If you're like us, you look to the seasons for what to cook. Get to the market, and we'll show you what to do with your haul.
Today: The sexiest carrots you'll ever make, and a new method for all of your carrots henceforth.
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Carrots and I, we were long-term -- we'd moved in, settled down. Slowly at first, but then every night, we'd started sitting on the couch together silently: a little complacent, a lot the same. We were comfortable, but a little drab.
I needed something more, something new; and I found it in April Bloomfield's A Girl and Her Pig.
I know you know how to roast a carrot. (If you've ever met a carrot, you know how to roast a carrot.) Wash carrot -- or don't if no one's watching -- apply oil, season, introduce to hot oven. So why do you need another method?
Because this one is better. It's going to spice things up, and put a twinkle in your eye. And because, dissenters, you're missing a step. The secret ingredient to your roasted carrots, it turns out, is water.
April steam-roasts her carrots, and now that I do too, I'm not sure I'll ever go back. They come out of the oven soft but not falling apart, caramelized, and perfectly yielding, much like the avocado she pairs them with in this salad. (You don't need the avocado and orange and bells and whistles for this to be good, but add them if you wish. No one will be mad.)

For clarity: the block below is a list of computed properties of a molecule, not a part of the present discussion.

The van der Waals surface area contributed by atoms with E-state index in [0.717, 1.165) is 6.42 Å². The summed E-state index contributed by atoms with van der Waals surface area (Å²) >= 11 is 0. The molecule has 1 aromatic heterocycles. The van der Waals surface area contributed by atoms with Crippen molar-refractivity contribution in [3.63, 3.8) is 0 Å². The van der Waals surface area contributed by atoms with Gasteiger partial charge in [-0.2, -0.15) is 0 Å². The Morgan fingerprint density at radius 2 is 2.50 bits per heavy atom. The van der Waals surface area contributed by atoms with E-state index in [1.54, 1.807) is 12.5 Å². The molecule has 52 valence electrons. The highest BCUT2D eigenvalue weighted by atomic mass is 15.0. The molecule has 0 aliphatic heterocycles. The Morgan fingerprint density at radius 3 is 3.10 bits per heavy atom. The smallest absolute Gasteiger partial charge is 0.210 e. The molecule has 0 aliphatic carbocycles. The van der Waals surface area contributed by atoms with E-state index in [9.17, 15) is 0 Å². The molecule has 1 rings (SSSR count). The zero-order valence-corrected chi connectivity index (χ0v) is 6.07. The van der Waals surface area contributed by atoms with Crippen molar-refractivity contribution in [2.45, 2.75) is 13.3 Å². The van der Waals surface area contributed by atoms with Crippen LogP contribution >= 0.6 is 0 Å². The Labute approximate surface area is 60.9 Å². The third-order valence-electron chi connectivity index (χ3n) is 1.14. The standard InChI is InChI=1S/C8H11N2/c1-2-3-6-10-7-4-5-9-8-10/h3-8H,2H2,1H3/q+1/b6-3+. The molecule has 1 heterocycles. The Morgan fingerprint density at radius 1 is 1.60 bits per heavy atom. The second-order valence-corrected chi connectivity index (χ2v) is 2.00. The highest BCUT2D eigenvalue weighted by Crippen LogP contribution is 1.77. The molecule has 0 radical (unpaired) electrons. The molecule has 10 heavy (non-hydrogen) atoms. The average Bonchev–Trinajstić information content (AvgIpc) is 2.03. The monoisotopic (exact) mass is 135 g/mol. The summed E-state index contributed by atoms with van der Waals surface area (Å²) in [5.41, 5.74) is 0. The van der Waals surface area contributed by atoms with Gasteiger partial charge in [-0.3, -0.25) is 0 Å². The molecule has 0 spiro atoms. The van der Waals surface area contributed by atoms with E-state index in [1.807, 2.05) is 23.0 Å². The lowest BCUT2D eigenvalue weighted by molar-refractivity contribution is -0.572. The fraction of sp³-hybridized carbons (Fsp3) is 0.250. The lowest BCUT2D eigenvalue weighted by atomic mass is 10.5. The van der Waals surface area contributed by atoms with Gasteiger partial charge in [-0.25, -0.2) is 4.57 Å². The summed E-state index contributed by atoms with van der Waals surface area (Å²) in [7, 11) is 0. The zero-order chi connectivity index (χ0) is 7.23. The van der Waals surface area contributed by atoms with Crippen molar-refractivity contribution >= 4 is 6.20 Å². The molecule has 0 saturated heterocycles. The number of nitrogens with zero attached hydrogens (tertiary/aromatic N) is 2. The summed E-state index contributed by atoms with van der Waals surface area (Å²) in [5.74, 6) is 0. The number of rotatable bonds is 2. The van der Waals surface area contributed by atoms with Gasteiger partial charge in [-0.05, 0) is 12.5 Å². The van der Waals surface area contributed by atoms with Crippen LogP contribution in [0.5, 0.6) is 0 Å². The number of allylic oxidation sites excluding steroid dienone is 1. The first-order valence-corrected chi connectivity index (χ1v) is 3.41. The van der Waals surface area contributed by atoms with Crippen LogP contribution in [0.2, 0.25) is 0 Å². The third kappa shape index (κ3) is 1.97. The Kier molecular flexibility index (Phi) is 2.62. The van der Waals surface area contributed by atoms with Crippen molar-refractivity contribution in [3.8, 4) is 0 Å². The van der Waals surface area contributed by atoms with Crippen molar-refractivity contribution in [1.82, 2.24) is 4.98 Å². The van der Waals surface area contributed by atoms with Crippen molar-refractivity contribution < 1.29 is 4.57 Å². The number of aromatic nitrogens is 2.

Open your fridge. Reach deep into the dark, neglected crisper, and pull out your carrots. (Every empty fridge still has them; to have nothing is to have carrots. Also celery, but I'll let Kristen field that one.) Are they a little floppy? Banged up? All the better -- the transformation will be even more ugly-duckling-to-swan.
Scrub them (I'm watching), and plunk them into a bowlful of oil and spices and garlic. Mix them thoroughly -- you'd be wise to use your hands here -- and salt them thoroughly. Tumble them into a baking dish, and make certain every last bit of laced oil follows them, like sheep off a ledge.
Add your water now. Bake. You have roughly 50 minutes until your relationship with carrots changes forever. At this point, I'd ready yourself -- it's going to be a wild night.
4 medium garlic cloves, minced Flaky sea salt 3/4 teaspoon ground cumin 3/4 teaspoon ground coriander 1/8 teaspoon red chile flakes, or more to taste 3 tablespoons olive oil 30 or so young carrots, scrubbed and left unpeeled (1 pound) 1/4 cup water A handful of small, delicate cilantro sprigs
I have a thing for most foods topped with a fried egg, a strange disdain for overly soupy tomato sauce, and I can never make it home without ripping off the end of a newly-bought baguette. I like spoons very much.